RSS   Newsletter   Contact   Advertise with us
Post Online Media
Post Online Media Magazine

WTO lowers trade forecast

Share on Twitter Share on LinkedIn
Christian Fernsby ▼ | October 1, 2019
Germany coal
World   World merchandise trade volumes are now expected to rise only 1.2%

Escalating trade tensions and a slowing global economy have led WTO economists to sharply downgrade their forecasts for trade growth in 2019 and 2020.

Topics: WTO trade

World merchandise trade volumes are now expected to rise only 1.2% in 2019, substantially slower than the 2.6% growth forecast in April.

The projected increase in 2020 is now 2.7%, down from 3.0% previously.

The economists caution that downside risks remain high and that the 2020 projection depends on a return to more normal trade relations.

The updated trade forecast is based on consensus estimates of world GDP growth of 2.3% at market exchange rates for both 2019 and 2020, down from 2.6% previously.

Slowing economic growth is partly due to rising trade tensions but also reflects country-specific cyclical and structural factors, including the shifting monetary policy stance in developed economies and Brexit-related uncertainty in the European Union.

Macroeconomic risks are firmly tilted to the downside.

Due to the high degree of uncertainty associated with trade forecasts under current conditions, the estimated growth rate for world trade in 2019 is placed within a range of 0.5% to 1.6%.

Trade growth could fall below this range if trade tensions continue to build, or outperform it if they start to recede.

The range of likely values is wider for 2020, ranging from 1.7% to 3.7%, with better outcomes depending on an easing of trade tensions.

Risks to the forecast are heavily weighted to the downside and dominated trade policy.

Further rounds of tariffs and retaliation could produce a destructive cycle of recrimination.

Shifting monetary and fiscal policies could destabilize volatile financial markets.

A sharper slowing of the global economy could produce an even bigger downturn in trade.

Finally, a disorderly Brexit could have a significant regional impact, mostly confined to Europe.

In the first half of 2019, world merchandise trade was up 0.6% compared to the same period in the previous year.

This marks a substantial slowdown compared to recent years.

Exports of developed economies were up just 0.2% for the year-to-date, while those of developing economies were up 1.3%.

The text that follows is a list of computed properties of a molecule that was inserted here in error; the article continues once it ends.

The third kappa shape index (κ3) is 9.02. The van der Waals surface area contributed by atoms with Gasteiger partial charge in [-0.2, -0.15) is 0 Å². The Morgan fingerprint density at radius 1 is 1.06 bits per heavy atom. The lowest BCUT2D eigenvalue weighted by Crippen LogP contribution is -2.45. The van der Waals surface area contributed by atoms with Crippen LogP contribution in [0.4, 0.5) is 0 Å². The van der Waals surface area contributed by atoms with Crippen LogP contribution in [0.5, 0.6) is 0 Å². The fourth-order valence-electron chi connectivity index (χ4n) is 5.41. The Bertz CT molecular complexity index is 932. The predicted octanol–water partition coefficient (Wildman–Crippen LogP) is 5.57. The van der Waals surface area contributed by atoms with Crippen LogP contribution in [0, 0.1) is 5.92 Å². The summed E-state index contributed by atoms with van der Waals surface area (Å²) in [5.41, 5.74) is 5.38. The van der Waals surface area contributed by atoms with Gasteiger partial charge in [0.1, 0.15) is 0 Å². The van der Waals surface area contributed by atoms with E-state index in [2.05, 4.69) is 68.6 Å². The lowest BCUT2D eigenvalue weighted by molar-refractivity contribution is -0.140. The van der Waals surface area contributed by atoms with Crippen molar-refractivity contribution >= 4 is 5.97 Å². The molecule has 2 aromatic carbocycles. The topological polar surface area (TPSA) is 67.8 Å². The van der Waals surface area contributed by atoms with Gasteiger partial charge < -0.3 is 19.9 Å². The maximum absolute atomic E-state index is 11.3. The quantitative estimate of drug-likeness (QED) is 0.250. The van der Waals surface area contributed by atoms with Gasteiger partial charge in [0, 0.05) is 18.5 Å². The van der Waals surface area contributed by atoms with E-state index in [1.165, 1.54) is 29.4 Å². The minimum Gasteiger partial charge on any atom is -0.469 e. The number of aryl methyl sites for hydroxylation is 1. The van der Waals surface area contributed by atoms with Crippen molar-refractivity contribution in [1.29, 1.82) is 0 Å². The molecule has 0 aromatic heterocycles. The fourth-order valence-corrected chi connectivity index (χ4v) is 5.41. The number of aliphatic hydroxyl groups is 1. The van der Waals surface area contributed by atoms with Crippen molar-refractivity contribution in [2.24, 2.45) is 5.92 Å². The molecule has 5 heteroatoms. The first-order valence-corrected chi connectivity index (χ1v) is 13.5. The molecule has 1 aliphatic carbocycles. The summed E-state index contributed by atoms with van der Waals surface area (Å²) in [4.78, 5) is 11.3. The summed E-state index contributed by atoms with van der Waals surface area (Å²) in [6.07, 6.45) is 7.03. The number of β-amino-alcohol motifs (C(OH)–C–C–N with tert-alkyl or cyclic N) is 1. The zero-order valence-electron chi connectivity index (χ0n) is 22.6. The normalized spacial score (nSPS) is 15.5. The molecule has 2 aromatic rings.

On the import side, developed economies recorded year-on-year growth of 1.1% while developing countries declined 0.4%.

Growth rates based on quarterly data may differ slightly from calculations based on annual statistics, but they should be of similar magnitude.

All geographical regions recorded positive year-on-year export growth in the first half of 2019 despite a substantial weakening of global demand.

North America had the fastest export growth of any region at 1.4%, followed South America at 1.3%, Europe at 0.7%, Asia at 0.7%, and Other regions (comprising Africa, the Middle East and the Commonwealth of Independent States, including associate and former member States) at 0.1%.

North America recorded the fastest import growth of any single region at 1.8%, followed Europe at 0.2%.

Two regions registered declines (South America at -0.7% and Asia at -0.4%).

Collectively, the imports of Other regions grew faster than those of North America, at 2.4%.

Import demand has been particularly weak in Asia, weighing heavily on exporters of manufactured goods (e.g. Japan, Korea, and Germany).

Exporters of natural resources have also seen demand for their products weaken, as evidenced the 12% year-on-year decline in commodity prices in August.

There are no comprehensive statistics on services trade in volume terms due to the general unavailability of price data, but an approximate measure of services trade volume can be derived adjusting nominal commercial services trade statistics to account for exchange rates and inflation.

This index shows that, like merchandise trade, commercial services trade has plateaued recently.


What to read next
POST Online Media Contact